Volume 20 - Issue 4 - April 2007
The lateral column of the foot includes the calcaneus, the cuboid, the fourth and fifth metatarsals as well as the calcaneocuboid (CC), cuboido-metatarsal and intermetatarsal joints. Injuries to the midtarsal joints are relatively uncommon. However, when these injuries do occur, there is a debate on the best way to approach the treatment.1
As the population ages, the impact of chronic disease is challenging the world of medicine. Rheumatoid arthritis (RA) is a chronic disease that affects more than 2.1 million Americans and, unlike osteoarthritis, the impact of RA typically starts much earlier in life.1 There is a wide range of pathology in the musculoskeletal system that may occur as RA progresses and in more advanced disease, more than 85 percent of patients have foot involvement.2 As RA progresses or in severe cases, deformity occurs earlier and patients struggle with disabling pain and functional limita
Peripheral arterial disease can result in a range of serious complications and possible death. Accordingly, this author offers a closer look at non-invasive testing and assesses the pros and cons of these tests at the microcirculations and macrocirculation levels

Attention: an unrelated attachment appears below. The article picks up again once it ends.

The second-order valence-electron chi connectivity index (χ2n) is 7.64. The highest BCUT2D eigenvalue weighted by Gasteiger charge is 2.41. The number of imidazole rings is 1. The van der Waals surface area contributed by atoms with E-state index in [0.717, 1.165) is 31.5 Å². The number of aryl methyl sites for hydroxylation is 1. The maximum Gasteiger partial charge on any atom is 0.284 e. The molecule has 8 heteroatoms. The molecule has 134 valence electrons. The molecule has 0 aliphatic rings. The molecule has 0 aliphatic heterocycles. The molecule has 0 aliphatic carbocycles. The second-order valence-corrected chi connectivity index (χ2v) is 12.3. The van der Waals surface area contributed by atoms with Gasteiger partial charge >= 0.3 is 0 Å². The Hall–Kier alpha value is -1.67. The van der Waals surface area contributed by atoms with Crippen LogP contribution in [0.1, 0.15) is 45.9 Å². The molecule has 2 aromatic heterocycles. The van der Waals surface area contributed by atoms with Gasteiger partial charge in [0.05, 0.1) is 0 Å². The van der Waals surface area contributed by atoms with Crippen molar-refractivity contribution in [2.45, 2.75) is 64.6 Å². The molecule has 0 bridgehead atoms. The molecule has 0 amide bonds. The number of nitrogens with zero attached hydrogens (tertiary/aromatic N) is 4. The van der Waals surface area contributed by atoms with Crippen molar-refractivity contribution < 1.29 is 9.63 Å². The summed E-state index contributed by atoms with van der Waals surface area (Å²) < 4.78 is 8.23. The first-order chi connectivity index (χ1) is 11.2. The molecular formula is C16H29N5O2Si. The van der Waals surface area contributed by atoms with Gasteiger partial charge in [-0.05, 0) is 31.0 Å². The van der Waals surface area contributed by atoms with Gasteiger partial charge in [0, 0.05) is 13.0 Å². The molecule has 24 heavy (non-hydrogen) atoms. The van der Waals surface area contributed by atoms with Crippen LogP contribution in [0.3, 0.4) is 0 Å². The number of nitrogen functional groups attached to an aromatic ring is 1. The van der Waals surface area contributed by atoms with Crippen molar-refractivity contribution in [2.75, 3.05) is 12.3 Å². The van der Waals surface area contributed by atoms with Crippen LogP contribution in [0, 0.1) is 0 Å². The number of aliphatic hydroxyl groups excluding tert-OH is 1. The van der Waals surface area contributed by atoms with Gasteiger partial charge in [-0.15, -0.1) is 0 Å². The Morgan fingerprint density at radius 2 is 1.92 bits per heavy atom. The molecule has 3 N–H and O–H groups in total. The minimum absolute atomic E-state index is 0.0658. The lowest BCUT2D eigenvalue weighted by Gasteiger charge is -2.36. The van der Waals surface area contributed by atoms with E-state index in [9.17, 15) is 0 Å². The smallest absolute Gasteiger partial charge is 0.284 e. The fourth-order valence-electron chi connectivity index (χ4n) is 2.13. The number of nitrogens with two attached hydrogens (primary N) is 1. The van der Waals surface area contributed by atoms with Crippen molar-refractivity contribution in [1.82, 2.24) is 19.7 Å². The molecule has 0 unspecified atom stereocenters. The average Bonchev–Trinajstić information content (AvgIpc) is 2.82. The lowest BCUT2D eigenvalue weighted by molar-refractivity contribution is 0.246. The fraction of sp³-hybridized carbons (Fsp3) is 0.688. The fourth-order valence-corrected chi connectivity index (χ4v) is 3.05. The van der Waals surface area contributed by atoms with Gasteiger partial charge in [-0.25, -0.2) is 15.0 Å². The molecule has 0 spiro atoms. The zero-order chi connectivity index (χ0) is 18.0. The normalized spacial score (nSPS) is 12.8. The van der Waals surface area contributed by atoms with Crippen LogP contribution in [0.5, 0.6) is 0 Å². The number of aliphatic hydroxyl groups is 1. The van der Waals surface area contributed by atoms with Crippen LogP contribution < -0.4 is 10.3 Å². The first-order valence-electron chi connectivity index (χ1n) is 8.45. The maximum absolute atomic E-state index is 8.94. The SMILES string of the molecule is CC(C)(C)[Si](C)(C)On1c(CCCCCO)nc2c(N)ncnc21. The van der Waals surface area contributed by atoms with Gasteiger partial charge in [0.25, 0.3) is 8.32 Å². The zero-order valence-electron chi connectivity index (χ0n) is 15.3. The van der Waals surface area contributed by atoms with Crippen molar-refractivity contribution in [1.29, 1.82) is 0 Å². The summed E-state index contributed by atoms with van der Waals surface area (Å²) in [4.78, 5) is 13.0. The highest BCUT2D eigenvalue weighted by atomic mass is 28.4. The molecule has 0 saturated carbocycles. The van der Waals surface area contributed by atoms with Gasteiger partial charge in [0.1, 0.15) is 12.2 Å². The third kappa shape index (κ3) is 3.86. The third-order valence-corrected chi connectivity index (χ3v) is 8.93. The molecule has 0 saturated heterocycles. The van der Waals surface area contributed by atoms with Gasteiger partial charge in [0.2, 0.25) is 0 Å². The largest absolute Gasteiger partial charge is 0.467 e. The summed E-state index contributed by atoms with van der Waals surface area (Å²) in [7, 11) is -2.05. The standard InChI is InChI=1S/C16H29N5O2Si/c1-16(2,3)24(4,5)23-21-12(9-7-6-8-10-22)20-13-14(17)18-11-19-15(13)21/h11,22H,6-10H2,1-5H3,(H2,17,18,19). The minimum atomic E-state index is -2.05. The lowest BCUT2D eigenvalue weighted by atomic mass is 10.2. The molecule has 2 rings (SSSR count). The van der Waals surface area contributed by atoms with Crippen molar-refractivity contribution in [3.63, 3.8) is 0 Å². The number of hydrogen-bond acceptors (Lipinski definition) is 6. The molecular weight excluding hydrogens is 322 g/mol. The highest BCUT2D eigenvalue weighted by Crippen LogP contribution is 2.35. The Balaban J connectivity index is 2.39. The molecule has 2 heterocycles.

It would be safe to say that among foot deformities, lesser digital deformities are one of the most common and one of the most complicated problems. The etiology and mechanism of action of the deformities have been well established. In order to best fix the deformity, the surgeon must have a good knowledge of the specific anatomy as well as the intricate biomechanics within the digits.
The mechanism of action for the development of hammertoes, mallet toes and clawtoes has been established in the literature. It is beyond the scope of this article to expound on the anatomy and the etiology of
Continuing Education »
The incorporation of an evidence-based approach in modern medicine is in line with Einstein’s comment that “The important thing is not to stop questioning.” The evolution of evidence-based medicine requires curiosity and a hunger for knowledge. Often, searching for answers only raises more questions and this is certainly the case with deep vein thrombosis (DVT).
Research in the area of DVT has resulted in a wealth of knowledge in the medical and general surgical arenas. Unfortunately, little has been written about DVT within the podiatric literature. Orthopedic writings on DVT prop
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